Contemporary positions as formulated by Islamic thinkers and activists can be roughly divided into two opposing views: one deeply suspicious of pluralism as menacing Muslim power and unity, the other supporting pluralism as contributing to Muslim strength and creativity. In a kind of political tawhid (the theological doctrine of the oneness of God), the first gives priority to the unity of the community, which figures so prominently in the Qur˒an and sunna of the Prophet. This corresponds to the concept of ijma˓, that is, the consensus of the Muslim community as expressed by its religious scholars in juridical theory (usul al-fiqh) to which modern authors frequently refer when trying to ground their notions in the Islamic tradition. Taken to its extremes, the emphasis on unity can imply the rejection of all divergence of opinions, or any kind of criticism or opposition to the dominant doctrines and practices, which are denounced as fitna, that is, a menace to, and sin against, not just the given sociopolitical system but the divinely ordained order at large. If there is only one truth, and if it can be identified without doubt or mistake, there is no room for free debate, political competition and institutionalized pluralism, for there are only two "parties" (or rather groups or communities): the party of God (hizb allah) and the party of the devil (hizb alshaytan). Political parties represent particularistic interests at the expense of the common good (al-maslaha al-˓amma), dividing and thereby weakening the community.
Quoting a well-known Qur˒anic verse (Sura 49:13) and an equally famous Prophetic saying (hadith) according to which the "diversity of opinion [ikhtilaf] among my community is a blessing," advocates of the alternative view point to the elements of diversity and pluralism in the religious, legal, and historical heritage of the Muslim community (including most notably the different Sunni and Shi˓ite schools of law, sing., madhhab) as one of the very sources of its flowering, resilience, and attractiveness. Even though there is only one truth, there is no guarantee that humans will be able to find it with infallible certainty. Free debate is therefore both legitimate and necessary, and given the conditions of modern mass society, political pluralism may have to be institutionalized in political parties and associations to become effective.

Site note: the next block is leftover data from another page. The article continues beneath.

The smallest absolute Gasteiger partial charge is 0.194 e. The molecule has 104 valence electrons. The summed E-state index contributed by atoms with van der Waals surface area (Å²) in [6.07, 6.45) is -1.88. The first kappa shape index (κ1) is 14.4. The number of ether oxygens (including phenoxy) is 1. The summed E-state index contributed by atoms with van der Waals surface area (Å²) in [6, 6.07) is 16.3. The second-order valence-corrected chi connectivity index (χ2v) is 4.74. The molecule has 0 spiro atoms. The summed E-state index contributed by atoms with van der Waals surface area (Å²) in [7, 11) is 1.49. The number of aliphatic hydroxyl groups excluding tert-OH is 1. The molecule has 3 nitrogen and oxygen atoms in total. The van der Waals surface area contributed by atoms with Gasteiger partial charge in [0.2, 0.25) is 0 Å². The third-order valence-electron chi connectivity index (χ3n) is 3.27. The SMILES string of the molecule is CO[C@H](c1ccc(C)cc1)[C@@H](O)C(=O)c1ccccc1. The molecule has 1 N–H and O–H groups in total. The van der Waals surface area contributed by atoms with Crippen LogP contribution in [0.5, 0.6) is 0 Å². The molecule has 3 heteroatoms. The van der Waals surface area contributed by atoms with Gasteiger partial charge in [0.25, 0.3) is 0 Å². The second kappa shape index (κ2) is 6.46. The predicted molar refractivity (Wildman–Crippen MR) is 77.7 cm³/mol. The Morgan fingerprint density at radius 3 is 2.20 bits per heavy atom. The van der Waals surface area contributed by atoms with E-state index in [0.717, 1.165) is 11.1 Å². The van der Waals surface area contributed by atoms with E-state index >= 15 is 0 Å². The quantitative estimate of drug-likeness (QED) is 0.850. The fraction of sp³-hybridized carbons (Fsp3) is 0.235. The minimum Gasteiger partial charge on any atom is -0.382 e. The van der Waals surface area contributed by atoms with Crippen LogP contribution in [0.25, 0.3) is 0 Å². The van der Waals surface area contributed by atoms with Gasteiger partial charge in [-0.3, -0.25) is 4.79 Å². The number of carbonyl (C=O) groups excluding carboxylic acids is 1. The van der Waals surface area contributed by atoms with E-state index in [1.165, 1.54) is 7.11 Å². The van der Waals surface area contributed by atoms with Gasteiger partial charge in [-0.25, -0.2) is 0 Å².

However, there are clear limits to legitimate diversity and pluralism from the Islamic viewpoint: they are defined by God's law and revelation. Debate must fall short of any radical critique of religion, or its dominant interpretations, which is readily denounced as blasphemy, heresy (kufr), or apostasy (ridda). The crucial issues of religious authority and effective power of definition are largely left unaddressed. As long as the religious categories of truth and falsehood, right and wrong, licit and illicit are used to evaluate political opinions and decisions, political pluralism remains confined to what the powers-that-be define as consistent with the public order, which in its turn can be identified with prevalent understandings of religion, custom and morals.
See alsoPluralism: Legal and Ethno-Religious .
Krämer, Gudrun. "Islam and Pluralism." In PoliticalLiberalization and Democratization in the Arab World. Vol. 1, Theoretical Perspectives. Edited by Rex Brynen, Bahgat Korany, and Paul Noble. Boulder. London: Lynne Riener, 1995.
Moussalli, Ahmad S. "Modern Islamic Fundamentalist Discourses on Civil Society, Pluralism and Democracy." In Vol. 1, Civil Society in the Middle East. Edited by Augustus Richard Norton. Leiden: Brill, 1995.